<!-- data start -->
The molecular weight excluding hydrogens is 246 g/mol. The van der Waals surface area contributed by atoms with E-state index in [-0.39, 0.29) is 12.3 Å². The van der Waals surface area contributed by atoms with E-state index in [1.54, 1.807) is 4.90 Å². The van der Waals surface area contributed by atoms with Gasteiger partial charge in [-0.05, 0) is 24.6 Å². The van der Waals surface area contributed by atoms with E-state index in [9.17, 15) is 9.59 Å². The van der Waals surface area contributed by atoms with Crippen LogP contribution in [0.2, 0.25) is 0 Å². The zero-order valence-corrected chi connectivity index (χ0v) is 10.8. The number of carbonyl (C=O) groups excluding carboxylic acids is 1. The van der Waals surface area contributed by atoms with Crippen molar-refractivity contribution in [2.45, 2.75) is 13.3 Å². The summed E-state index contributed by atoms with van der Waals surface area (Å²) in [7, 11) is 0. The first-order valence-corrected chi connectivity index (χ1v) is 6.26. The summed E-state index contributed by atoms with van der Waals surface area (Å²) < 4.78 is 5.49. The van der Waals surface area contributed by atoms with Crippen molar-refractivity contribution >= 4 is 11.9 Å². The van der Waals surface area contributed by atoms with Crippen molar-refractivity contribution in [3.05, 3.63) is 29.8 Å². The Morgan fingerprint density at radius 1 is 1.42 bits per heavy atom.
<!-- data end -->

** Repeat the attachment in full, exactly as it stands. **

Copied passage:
The molecular weight excluding hydrogens is 246 g/mol. The van der Waals surface area contributed by atoms with E-state index in [-0.39, 0.29) is 12.3 Å². The van der Waals surface area contributed by atoms with E-state index in [1.54, 1.807) is 4.90 Å². The van der Waals surface area contributed by atoms with Gasteiger partial charge in [-0.05, 0) is 24.6 Å². The van der Waals surface area contributed by atoms with E-state index in [9.17, 15) is 9.59 Å². The van der Waals surface area contributed by atoms with Crippen LogP contribution in [0.2, 0.25) is 0 Å². The zero-order valence-corrected chi connectivity index (χ0v) is 10.8. The number of carbonyl (C=O) groups excluding carboxylic acids is 1. The van der Waals surface area contributed by atoms with Crippen molar-refractivity contribution in [2.45, 2.75) is 13.3 Å². The summed E-state index contributed by atoms with van der Waals surface area (Å²) in [7, 11) is 0. The first-order valence-corrected chi connectivity index (χ1v) is 6.26. The summed E-state index contributed by atoms with van der Waals surface area (Å²) < 4.78 is 5.49. The van der Waals surface area contributed by atoms with Crippen molar-refractivity contribution >= 4 is 11.9 Å². The van der Waals surface area contributed by atoms with Crippen molar-refractivity contribution in [3.05, 3.63) is 29.8 Å². The Morgan fingerprint density at radius 1 is 1.42 bits per heavy atom.